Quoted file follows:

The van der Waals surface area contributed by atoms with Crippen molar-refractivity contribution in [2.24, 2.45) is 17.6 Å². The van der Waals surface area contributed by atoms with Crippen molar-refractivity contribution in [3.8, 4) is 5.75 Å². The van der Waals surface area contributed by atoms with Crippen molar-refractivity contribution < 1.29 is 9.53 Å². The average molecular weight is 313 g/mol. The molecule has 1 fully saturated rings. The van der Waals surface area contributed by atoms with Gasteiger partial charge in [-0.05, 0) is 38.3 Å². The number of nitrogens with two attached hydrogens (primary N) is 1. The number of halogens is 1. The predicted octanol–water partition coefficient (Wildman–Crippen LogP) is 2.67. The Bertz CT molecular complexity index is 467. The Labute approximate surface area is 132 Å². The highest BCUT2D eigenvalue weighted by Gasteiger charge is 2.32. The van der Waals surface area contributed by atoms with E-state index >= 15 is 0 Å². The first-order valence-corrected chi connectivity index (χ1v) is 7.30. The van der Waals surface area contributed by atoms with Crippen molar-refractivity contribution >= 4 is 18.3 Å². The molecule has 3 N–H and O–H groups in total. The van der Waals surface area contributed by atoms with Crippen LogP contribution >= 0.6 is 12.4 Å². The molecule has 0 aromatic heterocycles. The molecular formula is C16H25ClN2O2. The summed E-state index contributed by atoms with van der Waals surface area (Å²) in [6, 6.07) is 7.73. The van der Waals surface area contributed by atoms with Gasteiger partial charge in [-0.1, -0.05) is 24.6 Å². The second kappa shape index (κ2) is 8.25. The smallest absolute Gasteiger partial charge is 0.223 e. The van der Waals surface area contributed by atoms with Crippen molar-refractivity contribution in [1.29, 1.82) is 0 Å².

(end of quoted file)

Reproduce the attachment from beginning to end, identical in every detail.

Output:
The van der Waals surface area contributed by atoms with Crippen molar-refractivity contribution in [2.24, 2.45) is 17.6 Å². The van der Waals surface area contributed by atoms with Crippen molar-refractivity contribution in [3.8, 4) is 5.75 Å². The van der Waals surface area contributed by atoms with Crippen molar-refractivity contribution < 1.29 is 9.53 Å². The average molecular weight is 313 g/mol. The molecule has 1 fully saturated rings. The van der Waals surface area contributed by atoms with Gasteiger partial charge in [-0.05, 0) is 38.3 Å². The number of nitrogens with two attached hydrogens (primary N) is 1. The number of halogens is 1. The predicted octanol–water partition coefficient (Wildman–Crippen LogP) is 2.67. The Bertz CT molecular complexity index is 467. The Labute approximate surface area is 132 Å². The highest BCUT2D eigenvalue weighted by Gasteiger charge is 2.32. The van der Waals surface area contributed by atoms with E-state index >= 15 is 0 Å². The first-order valence-corrected chi connectivity index (χ1v) is 7.30. The van der Waals surface area contributed by atoms with Crippen molar-refractivity contribution >= 4 is 18.3 Å². The molecule has 3 N–H and O–H groups in total. The van der Waals surface area contributed by atoms with Crippen LogP contribution >= 0.6 is 12.4 Å². The molecule has 0 aromatic heterocycles. The molecular formula is C16H25ClN2O2. The summed E-state index contributed by atoms with van der Waals surface area (Å²) in [6, 6.07) is 7.73. The van der Waals surface area contributed by atoms with Gasteiger partial charge in [-0.1, -0.05) is 24.6 Å². The second kappa shape index (κ2) is 8.25. The smallest absolute Gasteiger partial charge is 0.223 e. The van der Waals surface area contributed by atoms with Crippen molar-refractivity contribution in [1.29, 1.82) is 0 Å².